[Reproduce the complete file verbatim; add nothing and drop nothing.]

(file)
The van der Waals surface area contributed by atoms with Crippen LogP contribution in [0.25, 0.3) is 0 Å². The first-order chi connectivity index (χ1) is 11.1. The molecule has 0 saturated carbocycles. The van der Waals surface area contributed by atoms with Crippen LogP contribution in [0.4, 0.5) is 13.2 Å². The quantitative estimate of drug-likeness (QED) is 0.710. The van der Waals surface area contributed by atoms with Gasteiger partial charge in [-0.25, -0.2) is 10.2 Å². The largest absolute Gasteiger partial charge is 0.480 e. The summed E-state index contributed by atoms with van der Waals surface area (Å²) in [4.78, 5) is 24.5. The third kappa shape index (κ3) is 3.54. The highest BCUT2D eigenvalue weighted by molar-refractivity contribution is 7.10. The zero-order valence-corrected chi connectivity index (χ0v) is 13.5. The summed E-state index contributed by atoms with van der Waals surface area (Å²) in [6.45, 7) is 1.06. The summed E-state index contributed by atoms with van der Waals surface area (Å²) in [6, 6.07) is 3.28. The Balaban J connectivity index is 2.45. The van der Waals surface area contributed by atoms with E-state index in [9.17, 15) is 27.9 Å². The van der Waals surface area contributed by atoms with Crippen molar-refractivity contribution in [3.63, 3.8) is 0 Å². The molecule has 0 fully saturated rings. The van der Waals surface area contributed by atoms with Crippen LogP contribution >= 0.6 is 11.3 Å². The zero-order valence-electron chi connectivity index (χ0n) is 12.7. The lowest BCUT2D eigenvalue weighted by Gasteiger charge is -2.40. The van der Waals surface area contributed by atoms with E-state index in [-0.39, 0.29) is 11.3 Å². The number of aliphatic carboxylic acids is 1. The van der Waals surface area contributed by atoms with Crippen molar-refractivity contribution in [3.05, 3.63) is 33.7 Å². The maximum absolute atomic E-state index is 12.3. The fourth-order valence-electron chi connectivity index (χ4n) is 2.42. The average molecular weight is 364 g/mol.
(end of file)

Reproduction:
The van der Waals surface area contributed by atoms with Crippen LogP contribution in [0.25, 0.3) is 0 Å². The first-order chi connectivity index (χ1) is 11.1. The molecule has 0 saturated carbocycles. The van der Waals surface area contributed by atoms with Crippen LogP contribution in [0.4, 0.5) is 13.2 Å². The quantitative estimate of drug-likeness (QED) is 0.710. The van der Waals surface area contributed by atoms with Gasteiger partial charge in [-0.25, -0.2) is 10.2 Å². The largest absolute Gasteiger partial charge is 0.480 e. The summed E-state index contributed by atoms with van der Waals surface area (Å²) in [4.78, 5) is 24.5. The third kappa shape index (κ3) is 3.54. The highest BCUT2D eigenvalue weighted by molar-refractivity contribution is 7.10. The zero-order valence-corrected chi connectivity index (χ0v) is 13.5. The summed E-state index contributed by atoms with van der Waals surface area (Å²) in [6.45, 7) is 1.06. The summed E-state index contributed by atoms with van der Waals surface area (Å²) in [6, 6.07) is 3.28. The Balaban J connectivity index is 2.45. The van der Waals surface area contributed by atoms with E-state index in [9.17, 15) is 27.9 Å². The van der Waals surface area contributed by atoms with Crippen molar-refractivity contribution in [3.63, 3.8) is 0 Å². The molecule has 0 fully saturated rings. The van der Waals surface area contributed by atoms with Crippen LogP contribution >= 0.6 is 11.3 Å². The zero-order valence-electron chi connectivity index (χ0n) is 12.7. The lowest BCUT2D eigenvalue weighted by Gasteiger charge is -2.40. The van der Waals surface area contributed by atoms with E-state index in [-0.39, 0.29) is 11.3 Å². The number of aliphatic carboxylic acids is 1. The van der Waals surface area contributed by atoms with Crippen molar-refractivity contribution in [3.05, 3.63) is 33.7 Å². The maximum absolute atomic E-state index is 12.3. The fourth-order valence-electron chi connectivity index (χ4n) is 2.42. The average molecular weight is 364 g/mol.